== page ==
Winter Holidays Are Upon Us

I didn't have my good camera with me so these will have to do.

Windows at Anthropologie

Rockefeller Center Christmas Tree --sscaffolding still on.

Thursday, November 26, 2009

Thanksgiving Day

Thanksgiving day, another day taking my dad to visit my mom. These trips are getting easier. He didn't even cry today and thanks to access-a-ride, he can spend the entire day here and get a ride home, saving us the trip.

Passover is the special holiday I remember with my mom. Thanksgiving was reserved for my mother-in-law. Every year, since 1985, the year my father-in-law died, we picked her up early and brought her to our house to spend the holiday. She was an eccentric character and I loved her both in spite of and because of her eccentricities. (I won't say what her worst one was except that I could never take her shopping.)

Every year, she would join me and my children as we hiked through Alley Pond Park, enjoying all the beauty nature has to offer this time of year in our own back yard. She loved watching the kids jump in the leaves and run up and down the ramp underneath the highway. All the while, her son, would sit at home and watch his football games in peace.

After our walk (and some cooking) we always took my daughter to a movie. It was a great girls' only bonding day. My kids always say that I was more like her than I was like my own mother. Maybe that is what attracted my husband to me in the first place.

Until today, I forgot how much I enjoyed spending the holidays with her. I think it must have been the fallen red leaves on my mom's grave that reminded me of how much I loved my other mom.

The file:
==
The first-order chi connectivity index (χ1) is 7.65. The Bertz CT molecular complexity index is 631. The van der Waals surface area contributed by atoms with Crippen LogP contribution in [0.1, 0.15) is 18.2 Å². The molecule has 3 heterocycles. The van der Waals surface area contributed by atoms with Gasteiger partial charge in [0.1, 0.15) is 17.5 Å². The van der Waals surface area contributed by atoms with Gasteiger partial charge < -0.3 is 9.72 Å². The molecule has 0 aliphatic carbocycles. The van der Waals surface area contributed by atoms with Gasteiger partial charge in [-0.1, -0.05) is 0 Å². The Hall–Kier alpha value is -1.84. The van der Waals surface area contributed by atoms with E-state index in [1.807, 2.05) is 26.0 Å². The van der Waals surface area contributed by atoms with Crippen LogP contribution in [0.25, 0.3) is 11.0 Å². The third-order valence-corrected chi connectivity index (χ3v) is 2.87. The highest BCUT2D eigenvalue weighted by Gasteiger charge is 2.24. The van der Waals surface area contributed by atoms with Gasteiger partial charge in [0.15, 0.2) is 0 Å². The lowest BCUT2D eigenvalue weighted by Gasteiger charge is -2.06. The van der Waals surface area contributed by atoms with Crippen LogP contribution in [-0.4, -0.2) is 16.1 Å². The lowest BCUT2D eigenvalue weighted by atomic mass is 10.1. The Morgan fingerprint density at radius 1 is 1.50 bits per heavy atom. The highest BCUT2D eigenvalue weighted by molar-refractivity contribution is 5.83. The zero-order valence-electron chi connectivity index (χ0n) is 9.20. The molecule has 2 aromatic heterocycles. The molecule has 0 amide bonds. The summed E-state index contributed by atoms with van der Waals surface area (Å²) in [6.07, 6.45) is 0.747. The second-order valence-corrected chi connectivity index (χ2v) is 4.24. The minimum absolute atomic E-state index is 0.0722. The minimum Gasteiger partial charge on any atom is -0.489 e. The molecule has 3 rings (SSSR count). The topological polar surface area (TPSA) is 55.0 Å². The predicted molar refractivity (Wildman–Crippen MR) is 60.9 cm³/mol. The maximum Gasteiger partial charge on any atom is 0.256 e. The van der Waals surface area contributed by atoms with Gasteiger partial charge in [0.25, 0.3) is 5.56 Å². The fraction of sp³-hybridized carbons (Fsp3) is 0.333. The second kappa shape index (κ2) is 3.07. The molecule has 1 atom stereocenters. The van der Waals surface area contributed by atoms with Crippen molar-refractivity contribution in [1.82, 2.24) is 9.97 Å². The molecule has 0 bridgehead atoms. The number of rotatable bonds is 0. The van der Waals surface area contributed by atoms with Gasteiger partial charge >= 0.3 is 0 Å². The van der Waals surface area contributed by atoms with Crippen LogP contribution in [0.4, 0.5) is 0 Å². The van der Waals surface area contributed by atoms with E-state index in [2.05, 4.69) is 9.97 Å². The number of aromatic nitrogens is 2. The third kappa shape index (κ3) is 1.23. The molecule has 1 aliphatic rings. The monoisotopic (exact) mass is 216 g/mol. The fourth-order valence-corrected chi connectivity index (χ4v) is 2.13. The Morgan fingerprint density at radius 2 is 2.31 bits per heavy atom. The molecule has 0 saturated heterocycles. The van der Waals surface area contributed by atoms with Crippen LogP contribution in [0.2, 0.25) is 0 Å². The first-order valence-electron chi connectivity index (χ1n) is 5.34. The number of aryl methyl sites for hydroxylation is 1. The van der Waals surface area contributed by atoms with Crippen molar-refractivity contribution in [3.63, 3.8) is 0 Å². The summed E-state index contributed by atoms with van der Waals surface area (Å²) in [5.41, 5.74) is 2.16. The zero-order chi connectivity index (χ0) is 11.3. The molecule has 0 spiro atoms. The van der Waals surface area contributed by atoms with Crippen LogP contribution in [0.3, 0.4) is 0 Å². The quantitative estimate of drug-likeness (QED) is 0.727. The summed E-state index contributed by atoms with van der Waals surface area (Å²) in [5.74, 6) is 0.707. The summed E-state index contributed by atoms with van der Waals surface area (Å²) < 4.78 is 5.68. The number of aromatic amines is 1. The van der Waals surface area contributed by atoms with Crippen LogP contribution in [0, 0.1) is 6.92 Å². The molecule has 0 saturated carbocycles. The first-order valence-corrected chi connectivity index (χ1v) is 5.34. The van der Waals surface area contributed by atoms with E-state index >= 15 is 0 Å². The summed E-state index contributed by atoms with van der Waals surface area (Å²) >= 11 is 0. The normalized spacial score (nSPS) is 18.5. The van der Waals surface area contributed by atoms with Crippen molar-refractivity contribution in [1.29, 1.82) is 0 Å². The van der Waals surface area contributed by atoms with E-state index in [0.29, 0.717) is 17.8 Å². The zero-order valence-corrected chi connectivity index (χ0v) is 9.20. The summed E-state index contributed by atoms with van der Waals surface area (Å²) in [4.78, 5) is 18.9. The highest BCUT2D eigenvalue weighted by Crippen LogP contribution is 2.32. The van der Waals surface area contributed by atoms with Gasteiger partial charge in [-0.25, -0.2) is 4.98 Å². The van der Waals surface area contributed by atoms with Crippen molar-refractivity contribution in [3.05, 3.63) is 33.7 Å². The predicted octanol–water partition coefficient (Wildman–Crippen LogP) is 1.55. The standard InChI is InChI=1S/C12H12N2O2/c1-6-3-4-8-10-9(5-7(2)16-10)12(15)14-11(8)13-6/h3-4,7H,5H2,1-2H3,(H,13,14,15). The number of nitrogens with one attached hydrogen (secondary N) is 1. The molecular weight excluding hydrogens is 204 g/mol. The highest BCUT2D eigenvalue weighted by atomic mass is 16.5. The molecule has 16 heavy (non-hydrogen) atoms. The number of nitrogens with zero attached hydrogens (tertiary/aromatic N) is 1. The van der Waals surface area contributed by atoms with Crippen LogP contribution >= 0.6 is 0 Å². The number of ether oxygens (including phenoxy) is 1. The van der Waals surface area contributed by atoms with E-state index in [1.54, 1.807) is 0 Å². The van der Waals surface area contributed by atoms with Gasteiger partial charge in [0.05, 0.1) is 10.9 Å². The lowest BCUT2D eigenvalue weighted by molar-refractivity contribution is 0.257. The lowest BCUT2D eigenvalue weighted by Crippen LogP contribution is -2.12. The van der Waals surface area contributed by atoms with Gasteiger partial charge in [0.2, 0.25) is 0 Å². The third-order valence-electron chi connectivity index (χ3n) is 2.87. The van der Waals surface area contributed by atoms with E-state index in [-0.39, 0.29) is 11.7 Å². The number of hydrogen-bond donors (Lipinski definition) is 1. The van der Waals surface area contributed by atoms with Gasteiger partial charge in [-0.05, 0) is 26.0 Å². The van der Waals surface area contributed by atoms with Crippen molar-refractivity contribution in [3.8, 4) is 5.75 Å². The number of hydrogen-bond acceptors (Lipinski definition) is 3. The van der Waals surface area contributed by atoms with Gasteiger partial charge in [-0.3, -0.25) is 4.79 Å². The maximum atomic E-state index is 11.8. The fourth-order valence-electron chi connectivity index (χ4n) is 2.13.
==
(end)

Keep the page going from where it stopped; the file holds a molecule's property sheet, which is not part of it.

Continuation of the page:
My Reasons

When I first started at Packemin HS many years ago, I taught 5 math classes in the special education department. It was by choice.

Before I had my children, I was teaching predominantly Title 1 math classes. These classes were full of kids who had problems with basic arithmetic. We worked with them on individual assignments, were truly able to differentiate work (no one called it that then, but we did it anyway) and we helped many succeed. In those days, special education students were just starting to be mainstreamed and because I have always been good with low performers, my classes were packed with them. I got to know these kids, got to love them and got to help them. I still reread the letters they sent me when I left to have my daughter. I don't know if there were IEPs in those days, no one ever mentioned that word. But, I knew what these kids were about. They were a small group with a great ISS teacher and we spoke almost daily.